The End of Fort Union
Fort Union reverted to the original claimants of the Mora Grant, who used the land for cattle ranching. With ranching operations came the need to keep the cattle safe. Because the surrounding area offered no shelter the animals tended to congregate around the walls of the fort in search of shade or as a wind break. After the ranch hands lost cattle to collapsing walls, they decided to bulldoze the most hazardous areas. In 1949, bulldozer operator Lois Timm filled in all the cisterns and wells. He also knocked down about twenty chimneys to prevent them from falling on cattle. He worked his dozer in both the third fort and arsenal areas.28

No battle was ever fought at Fort Union. Fort Union may have lacked the flair and excitement of a cavalry charge, or the heroics of an infantry platoon. But the men who served there supplied the southwest with much needed goods and kept the Santa Fe Trail open. Without Fort Union and the men behind the scene, there would have been neither posts or battles nor southwest expansion.

Wagon ruts on the Santa Fe Trail
Wagon ruts on the Santa Fe Trail near Fort Union, New Mexico in 1905.
Ruts are still visible today in the Fort Union area.

Fort Union
| The Sante Fe Trail and Fort Union |
| Sumner - Ninth Military Department / The First Fort Union |
| Early Arrivals to Fort Union, Daily Life at Fort Union |
| Captain Grover - The New Fort Union, the Confederate Threat |
| Fort Union Arsenal, William Shoemaker, End of Fort Union |
Bibliography is available by email request.

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- Colorado History In Depth -
Lecture Notes, Reading, and Information:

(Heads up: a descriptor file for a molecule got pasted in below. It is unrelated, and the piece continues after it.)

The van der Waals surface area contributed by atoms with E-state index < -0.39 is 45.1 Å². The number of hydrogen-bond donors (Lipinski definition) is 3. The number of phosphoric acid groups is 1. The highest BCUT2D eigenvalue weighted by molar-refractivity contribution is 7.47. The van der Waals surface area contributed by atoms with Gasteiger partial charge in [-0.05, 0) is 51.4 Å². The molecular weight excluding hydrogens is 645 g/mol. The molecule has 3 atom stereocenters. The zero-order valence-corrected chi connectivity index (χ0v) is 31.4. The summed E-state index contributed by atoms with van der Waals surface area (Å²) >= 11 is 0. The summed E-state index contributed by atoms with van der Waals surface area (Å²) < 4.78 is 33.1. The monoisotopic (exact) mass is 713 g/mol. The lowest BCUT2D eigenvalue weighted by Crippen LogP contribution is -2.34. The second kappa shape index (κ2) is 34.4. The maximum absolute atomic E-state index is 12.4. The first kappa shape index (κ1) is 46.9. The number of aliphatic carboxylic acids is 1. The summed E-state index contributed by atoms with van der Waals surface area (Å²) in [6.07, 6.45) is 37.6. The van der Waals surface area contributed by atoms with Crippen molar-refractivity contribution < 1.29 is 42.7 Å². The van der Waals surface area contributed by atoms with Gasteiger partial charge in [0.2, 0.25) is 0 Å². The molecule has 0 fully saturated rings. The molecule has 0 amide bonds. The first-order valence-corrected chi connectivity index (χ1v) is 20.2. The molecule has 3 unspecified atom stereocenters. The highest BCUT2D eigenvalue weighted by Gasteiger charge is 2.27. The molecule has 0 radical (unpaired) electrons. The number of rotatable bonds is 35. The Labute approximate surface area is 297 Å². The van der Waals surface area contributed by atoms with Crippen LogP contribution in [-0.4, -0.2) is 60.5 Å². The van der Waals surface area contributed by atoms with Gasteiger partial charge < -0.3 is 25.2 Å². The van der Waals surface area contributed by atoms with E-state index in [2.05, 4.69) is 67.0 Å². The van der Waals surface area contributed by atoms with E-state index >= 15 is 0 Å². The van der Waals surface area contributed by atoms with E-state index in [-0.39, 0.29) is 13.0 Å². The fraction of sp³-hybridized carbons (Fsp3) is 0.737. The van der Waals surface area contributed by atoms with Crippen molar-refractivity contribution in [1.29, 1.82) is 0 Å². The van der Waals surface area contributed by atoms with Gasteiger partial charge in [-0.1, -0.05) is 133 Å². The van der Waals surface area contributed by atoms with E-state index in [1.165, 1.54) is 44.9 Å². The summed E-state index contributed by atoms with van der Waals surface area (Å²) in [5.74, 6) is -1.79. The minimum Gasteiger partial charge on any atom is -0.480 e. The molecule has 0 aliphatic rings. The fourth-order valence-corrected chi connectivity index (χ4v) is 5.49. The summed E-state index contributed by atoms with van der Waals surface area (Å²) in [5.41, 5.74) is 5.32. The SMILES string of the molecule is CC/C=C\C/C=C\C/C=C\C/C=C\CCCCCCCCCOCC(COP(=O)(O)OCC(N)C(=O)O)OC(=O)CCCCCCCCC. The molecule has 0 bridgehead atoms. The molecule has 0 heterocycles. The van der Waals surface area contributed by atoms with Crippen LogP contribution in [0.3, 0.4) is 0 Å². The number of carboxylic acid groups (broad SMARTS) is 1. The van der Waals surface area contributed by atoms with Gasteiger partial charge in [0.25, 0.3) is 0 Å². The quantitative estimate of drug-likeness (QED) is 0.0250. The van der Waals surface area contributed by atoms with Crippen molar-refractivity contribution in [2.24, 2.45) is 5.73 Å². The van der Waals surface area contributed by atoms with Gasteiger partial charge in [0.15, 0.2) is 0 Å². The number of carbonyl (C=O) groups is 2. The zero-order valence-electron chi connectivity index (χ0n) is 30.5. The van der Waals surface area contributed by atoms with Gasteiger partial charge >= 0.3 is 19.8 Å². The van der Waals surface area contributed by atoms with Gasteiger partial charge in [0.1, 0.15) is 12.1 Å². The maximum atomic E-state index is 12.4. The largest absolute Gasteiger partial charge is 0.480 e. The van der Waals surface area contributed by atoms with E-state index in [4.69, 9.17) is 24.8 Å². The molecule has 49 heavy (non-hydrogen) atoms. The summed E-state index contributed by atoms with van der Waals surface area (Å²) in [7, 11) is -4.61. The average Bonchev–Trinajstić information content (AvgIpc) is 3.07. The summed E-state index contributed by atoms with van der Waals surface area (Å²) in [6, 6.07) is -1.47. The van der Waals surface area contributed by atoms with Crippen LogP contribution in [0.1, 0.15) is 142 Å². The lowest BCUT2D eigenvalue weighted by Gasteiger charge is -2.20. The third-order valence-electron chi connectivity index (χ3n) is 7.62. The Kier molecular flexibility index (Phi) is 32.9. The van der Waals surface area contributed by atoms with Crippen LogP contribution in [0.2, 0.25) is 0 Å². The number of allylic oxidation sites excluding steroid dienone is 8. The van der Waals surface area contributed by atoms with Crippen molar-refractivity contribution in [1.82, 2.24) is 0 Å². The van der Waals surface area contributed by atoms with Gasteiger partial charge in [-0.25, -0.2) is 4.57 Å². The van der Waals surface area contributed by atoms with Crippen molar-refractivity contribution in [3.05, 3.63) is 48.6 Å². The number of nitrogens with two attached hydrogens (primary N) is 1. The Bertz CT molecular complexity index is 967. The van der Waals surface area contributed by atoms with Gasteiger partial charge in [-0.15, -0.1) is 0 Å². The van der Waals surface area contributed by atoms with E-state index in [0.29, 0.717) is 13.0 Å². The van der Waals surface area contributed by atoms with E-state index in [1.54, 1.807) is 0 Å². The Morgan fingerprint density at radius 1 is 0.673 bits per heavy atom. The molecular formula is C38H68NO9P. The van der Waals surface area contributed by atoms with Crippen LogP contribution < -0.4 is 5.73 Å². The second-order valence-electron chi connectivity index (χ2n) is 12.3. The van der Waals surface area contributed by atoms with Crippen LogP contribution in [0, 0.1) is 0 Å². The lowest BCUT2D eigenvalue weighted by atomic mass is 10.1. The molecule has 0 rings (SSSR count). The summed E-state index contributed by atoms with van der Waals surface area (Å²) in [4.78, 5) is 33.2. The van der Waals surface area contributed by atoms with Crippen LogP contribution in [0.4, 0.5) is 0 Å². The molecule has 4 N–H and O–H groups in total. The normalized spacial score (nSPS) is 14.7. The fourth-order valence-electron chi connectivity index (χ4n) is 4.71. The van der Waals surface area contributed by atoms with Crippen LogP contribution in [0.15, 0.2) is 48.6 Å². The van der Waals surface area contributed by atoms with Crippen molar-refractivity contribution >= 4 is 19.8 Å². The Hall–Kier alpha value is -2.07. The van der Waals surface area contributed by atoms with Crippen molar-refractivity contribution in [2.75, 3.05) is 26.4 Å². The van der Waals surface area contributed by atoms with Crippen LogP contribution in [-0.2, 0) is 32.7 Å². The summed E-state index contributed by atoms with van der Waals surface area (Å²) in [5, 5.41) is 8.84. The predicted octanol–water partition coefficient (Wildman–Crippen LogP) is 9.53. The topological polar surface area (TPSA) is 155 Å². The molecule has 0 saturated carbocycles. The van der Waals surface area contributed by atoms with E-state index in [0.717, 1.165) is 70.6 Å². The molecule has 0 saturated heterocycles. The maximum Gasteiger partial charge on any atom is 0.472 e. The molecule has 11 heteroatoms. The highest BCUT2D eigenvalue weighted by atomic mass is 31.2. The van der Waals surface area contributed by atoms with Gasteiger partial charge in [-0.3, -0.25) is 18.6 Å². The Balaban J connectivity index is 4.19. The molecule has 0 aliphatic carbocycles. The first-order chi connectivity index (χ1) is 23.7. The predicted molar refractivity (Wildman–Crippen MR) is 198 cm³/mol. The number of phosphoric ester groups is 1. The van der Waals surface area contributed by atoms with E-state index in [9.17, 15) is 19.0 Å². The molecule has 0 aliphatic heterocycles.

| The Cheyenne Migration to Colorado |
| The Gratlan Affair, Massacre, Fort Laramie Treaty |

The Cheyenne Social Club
| A Cheyenne War Story: Wolf Road, the Runner |
| Cheyenne Traditions and Beliefs, Sacred Stories |
| Horses, Warriors, War Pipe, Sweatlodge Ceremony |
| Cheyenne War Parties and Battle Tactics |
| The Scalp Dance and Other Cheyenne Dances |

Americans from the East
| Thomas Jefferson, the Louisiana Purchase |
| The Expedition of Zebulon Pike |
| Pikes Peak or Bust / Colorado Gold Rush |

Colorado's Role in the US Civil War
| The Civil War, Fort Wise / Fort Lyon |
| Mace's Hole, Colonel Canby, F.C.V.R. | Fort Weld |
| The Pet Lambs, John Chivington |
| General Henry Sibly, Battle of Valverde, Fort Union |

Cripple Creek District Labor Strikes
| The Western Federation of Miners / State Militia |
| The 1893 - 1894 Strike | The Strike of 1903 - 1904 |
| The Mine Owners Association |
| Crimes and Military Rule in the Cripple Creek District |
| Marshall Law in Cripple Creek District / End of the Strike |
Early Cripple Creek District
| Photos, Fire, and Life in Cripple Creek |
| Other Colorful Towns in the Cripple Creek District:
Gillett - Colorado's Only Bullfight, Victor, Independence
| A Guide to the Miners' Gritty Lingo |

More Colorado History Information
| Bent's Fort Photos, Personalities, Plans, and More |

| What Was Easter Like at Bent's Fort? |
| Colorado Trivia, Miscellaneous Old Photos,
Western Personalities, Forts, and More

| Lullabies for Jittery Cows - Cowboy Ballads |
| Heraldry of the Branding Iron |
| Project Aims to Clear Infamous Cannibal, Alferd Packer |
Lead Gives Alferd Packer's Story More Weight |
| Legendary Colorado Love Stories: Baby Doe Tabor & More |
| Colorado Pioneer Women: Elizabeth Byers |
| Early Denver Jokes / The History of April Fools' Day |

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Highlands Ranch High School 9375 South Cresthill Lane Highlands Ranch, Colorado 80126 303-471-7000

Mr. Sedivy's History Classes
| Colorado History | American Government | Advanced Placement Modern European History | Rise of Nation State England | World History |